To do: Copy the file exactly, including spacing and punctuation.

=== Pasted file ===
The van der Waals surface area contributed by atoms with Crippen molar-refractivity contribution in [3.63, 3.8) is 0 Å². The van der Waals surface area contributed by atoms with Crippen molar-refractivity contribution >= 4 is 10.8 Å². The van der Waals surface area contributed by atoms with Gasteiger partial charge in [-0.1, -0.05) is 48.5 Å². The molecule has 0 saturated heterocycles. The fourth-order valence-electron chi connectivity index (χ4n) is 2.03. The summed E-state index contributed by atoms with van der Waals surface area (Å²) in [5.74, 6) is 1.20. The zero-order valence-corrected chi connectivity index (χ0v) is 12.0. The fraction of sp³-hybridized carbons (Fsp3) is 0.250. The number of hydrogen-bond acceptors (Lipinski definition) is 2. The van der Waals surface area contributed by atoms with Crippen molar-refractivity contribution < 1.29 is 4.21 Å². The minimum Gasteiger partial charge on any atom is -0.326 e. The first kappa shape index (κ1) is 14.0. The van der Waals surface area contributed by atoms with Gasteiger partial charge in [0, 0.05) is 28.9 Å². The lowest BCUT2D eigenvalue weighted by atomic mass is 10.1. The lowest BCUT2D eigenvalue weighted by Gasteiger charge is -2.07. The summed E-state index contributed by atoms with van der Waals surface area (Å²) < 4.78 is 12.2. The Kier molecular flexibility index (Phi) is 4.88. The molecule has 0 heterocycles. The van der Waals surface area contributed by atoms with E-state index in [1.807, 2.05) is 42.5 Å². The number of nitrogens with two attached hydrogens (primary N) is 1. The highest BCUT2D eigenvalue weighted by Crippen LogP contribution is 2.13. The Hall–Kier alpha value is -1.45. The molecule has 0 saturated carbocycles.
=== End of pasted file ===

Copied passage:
The van der Waals surface area contributed by atoms with Crippen molar-refractivity contribution in [3.63, 3.8) is 0 Å². The van der Waals surface area contributed by atoms with Crippen molar-refractivity contribution >= 4 is 10.8 Å². The van der Waals surface area contributed by atoms with Gasteiger partial charge in [-0.1, -0.05) is 48.5 Å². The molecule has 0 saturated heterocycles. The fourth-order valence-electron chi connectivity index (χ4n) is 2.03. The summed E-state index contributed by atoms with van der Waals surface area (Å²) in [5.74, 6) is 1.20. The zero-order valence-corrected chi connectivity index (χ0v) is 12.0. The fraction of sp³-hybridized carbons (Fsp3) is 0.250. The number of hydrogen-bond acceptors (Lipinski definition) is 2. The van der Waals surface area contributed by atoms with Crippen molar-refractivity contribution < 1.29 is 4.21 Å². The minimum Gasteiger partial charge on any atom is -0.326 e. The first kappa shape index (κ1) is 14.0. The van der Waals surface area contributed by atoms with Gasteiger partial charge in [0, 0.05) is 28.9 Å². The lowest BCUT2D eigenvalue weighted by atomic mass is 10.1. The lowest BCUT2D eigenvalue weighted by Gasteiger charge is -2.07. The summed E-state index contributed by atoms with van der Waals surface area (Å²) < 4.78 is 12.2. The Kier molecular flexibility index (Phi) is 4.88. The molecule has 0 heterocycles. The van der Waals surface area contributed by atoms with E-state index in [1.807, 2.05) is 42.5 Å². The number of nitrogens with two attached hydrogens (primary N) is 1. The highest BCUT2D eigenvalue weighted by Crippen LogP contribution is 2.13. The Hall–Kier alpha value is -1.45. The molecule has 0 saturated carbocycles.